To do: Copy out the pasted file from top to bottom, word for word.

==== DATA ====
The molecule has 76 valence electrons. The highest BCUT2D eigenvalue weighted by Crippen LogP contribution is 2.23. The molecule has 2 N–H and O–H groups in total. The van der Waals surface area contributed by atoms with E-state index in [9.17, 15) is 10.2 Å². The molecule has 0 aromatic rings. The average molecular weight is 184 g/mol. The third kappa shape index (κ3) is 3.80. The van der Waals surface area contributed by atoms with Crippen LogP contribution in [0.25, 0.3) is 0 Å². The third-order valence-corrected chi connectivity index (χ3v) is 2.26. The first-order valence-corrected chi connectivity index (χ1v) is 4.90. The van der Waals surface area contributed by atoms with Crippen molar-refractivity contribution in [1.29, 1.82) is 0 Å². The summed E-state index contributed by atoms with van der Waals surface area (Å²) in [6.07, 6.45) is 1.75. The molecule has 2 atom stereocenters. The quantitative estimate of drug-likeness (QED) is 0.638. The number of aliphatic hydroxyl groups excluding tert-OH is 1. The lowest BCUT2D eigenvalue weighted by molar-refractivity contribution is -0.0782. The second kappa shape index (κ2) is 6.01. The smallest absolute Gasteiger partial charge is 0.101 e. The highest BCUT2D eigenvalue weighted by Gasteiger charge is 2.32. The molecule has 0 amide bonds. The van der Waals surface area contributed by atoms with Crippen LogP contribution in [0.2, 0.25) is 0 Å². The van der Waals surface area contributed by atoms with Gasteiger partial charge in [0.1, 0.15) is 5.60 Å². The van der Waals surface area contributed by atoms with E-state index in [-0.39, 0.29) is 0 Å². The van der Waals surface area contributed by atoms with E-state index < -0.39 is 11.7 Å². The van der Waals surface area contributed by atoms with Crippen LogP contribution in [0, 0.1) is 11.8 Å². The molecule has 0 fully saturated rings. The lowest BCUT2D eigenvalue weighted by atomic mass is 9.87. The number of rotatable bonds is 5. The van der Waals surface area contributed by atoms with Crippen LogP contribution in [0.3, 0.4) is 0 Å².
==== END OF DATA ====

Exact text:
The molecule has 76 valence electrons. The highest BCUT2D eigenvalue weighted by Crippen LogP contribution is 2.23. The molecule has 2 N–H and O–H groups in total. The van der Waals surface area contributed by atoms with E-state index in [9.17, 15) is 10.2 Å². The molecule has 0 aromatic rings. The average molecular weight is 184 g/mol. The third kappa shape index (κ3) is 3.80. The van der Waals surface area contributed by atoms with Crippen LogP contribution in [0.25, 0.3) is 0 Å². The third-order valence-corrected chi connectivity index (χ3v) is 2.26. The first-order valence-corrected chi connectivity index (χ1v) is 4.90. The van der Waals surface area contributed by atoms with Crippen molar-refractivity contribution in [1.29, 1.82) is 0 Å². The summed E-state index contributed by atoms with van der Waals surface area (Å²) in [6.07, 6.45) is 1.75. The molecule has 2 atom stereocenters. The quantitative estimate of drug-likeness (QED) is 0.638. The number of aliphatic hydroxyl groups excluding tert-OH is 1. The lowest BCUT2D eigenvalue weighted by molar-refractivity contribution is -0.0782. The second kappa shape index (κ2) is 6.01. The smallest absolute Gasteiger partial charge is 0.101 e. The highest BCUT2D eigenvalue weighted by Gasteiger charge is 2.32. The molecule has 0 amide bonds. The van der Waals surface area contributed by atoms with Crippen LogP contribution in [0.2, 0.25) is 0 Å². The van der Waals surface area contributed by atoms with Gasteiger partial charge in [0.1, 0.15) is 5.60 Å². The van der Waals surface area contributed by atoms with E-state index in [-0.39, 0.29) is 0 Å². The van der Waals surface area contributed by atoms with E-state index < -0.39 is 11.7 Å². The van der Waals surface area contributed by atoms with Crippen LogP contribution in [0, 0.1) is 11.8 Å². The molecule has 0 fully saturated rings. The lowest BCUT2D eigenvalue weighted by atomic mass is 9.87. The number of rotatable bonds is 5. The van der Waals surface area contributed by atoms with Crippen LogP contribution in [0.3, 0.4) is 0 Å².